6. Anxiety: One of the psychological effects of being yelled at by a partner is anxiety. Anxiety can result in an increased heart rate, hyperventilation or panic attacks due to being yelled at.

  7. Post-traumatic stress disorder (PTSD): Being subjected to constant yelling and verbal abuse can cause symptoms of PTSD. Symptoms can include insomnia, feeling the need to be on guard, getting easily startled and displaying self-destructive behavior.


It is only natural to feel triggered and unsafe in a situation where people are yelling, because it brings back past trauma. You might try to power through this type of situation, no matter how bad you feel, but this isn't always possible. Sometimes the fight/ flight/ freeze/ fawn response is too strong. Stressful situations trigger your Amygdala before your rational brain.


This is an evolutionary response based on the way our brains are wired, and not something you need to be ashamed of! When you have experienced past trauma, it strengthens these pathways in the brain, making you more quick to react to potential threats (such as yelling) than people who haven't experienced trauma.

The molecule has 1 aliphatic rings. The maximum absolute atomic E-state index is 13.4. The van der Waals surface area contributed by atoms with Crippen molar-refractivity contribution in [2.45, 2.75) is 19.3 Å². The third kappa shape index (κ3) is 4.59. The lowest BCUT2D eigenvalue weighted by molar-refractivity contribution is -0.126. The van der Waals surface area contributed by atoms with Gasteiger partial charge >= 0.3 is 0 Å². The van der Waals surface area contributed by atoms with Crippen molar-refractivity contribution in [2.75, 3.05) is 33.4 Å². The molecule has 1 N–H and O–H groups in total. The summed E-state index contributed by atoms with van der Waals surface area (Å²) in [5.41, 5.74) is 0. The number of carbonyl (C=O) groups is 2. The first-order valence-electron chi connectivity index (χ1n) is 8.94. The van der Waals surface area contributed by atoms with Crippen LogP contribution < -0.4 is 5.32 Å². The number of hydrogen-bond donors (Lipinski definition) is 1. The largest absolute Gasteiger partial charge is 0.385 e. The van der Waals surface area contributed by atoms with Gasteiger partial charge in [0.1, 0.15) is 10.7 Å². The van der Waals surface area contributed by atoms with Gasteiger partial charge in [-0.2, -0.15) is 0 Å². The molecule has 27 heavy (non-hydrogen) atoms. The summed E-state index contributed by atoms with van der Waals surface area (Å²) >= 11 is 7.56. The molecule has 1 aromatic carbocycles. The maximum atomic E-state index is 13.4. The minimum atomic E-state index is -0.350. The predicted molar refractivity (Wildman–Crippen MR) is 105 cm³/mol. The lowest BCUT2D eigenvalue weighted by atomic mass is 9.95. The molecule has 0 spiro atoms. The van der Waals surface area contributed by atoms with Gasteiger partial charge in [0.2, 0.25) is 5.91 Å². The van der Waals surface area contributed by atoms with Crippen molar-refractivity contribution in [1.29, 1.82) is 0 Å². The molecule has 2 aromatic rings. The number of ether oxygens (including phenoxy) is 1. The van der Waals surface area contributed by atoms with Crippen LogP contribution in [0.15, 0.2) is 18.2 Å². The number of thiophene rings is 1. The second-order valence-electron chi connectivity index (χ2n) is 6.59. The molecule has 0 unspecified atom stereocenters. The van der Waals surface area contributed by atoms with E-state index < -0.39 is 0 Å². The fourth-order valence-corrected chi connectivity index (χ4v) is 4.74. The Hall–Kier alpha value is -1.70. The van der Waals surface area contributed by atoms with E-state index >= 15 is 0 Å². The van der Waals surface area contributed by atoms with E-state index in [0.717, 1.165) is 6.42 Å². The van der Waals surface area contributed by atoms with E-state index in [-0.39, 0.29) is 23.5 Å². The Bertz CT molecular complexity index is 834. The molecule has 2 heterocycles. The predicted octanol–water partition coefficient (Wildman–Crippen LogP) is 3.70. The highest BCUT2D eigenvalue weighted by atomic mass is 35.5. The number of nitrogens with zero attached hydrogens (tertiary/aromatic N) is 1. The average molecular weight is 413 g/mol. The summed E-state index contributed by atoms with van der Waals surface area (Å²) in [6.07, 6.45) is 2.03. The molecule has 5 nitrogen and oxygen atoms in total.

Release the Shame


Often, when we are triggered because of our past trauma, we are ashamed of the ways in which we have acted. An automatic trauma isn't you at your best. This is something I struggle with, too. I have a tendency to beat myself up over the ways that I have acted inappropriately when triggered.


When we are in a fight/ flight/ freeze/ fawn state, we are reacting the way our brains tell us is best to cope with the immediate danger and get us to safety as quickly as possible. We aren't using our logical, rational thinking.


Later, when we have calmed down from the triggered state, we may feel badly about what we have done. We may feel ashamed that we allowed others to see us in a state that is not our best. These feelings of guilt and shame may be difficult to release.


Learning to forgive yourself, and let go of feelings of guilt and shame over your actions may feel impossible at times. When you are in this state, you may have intrusive thoughts that plague you. Times like this, it is good to reach out to a therapist, crisis line or a trusted friend or family member. Knowing that you aren't alone can be incredibly healing.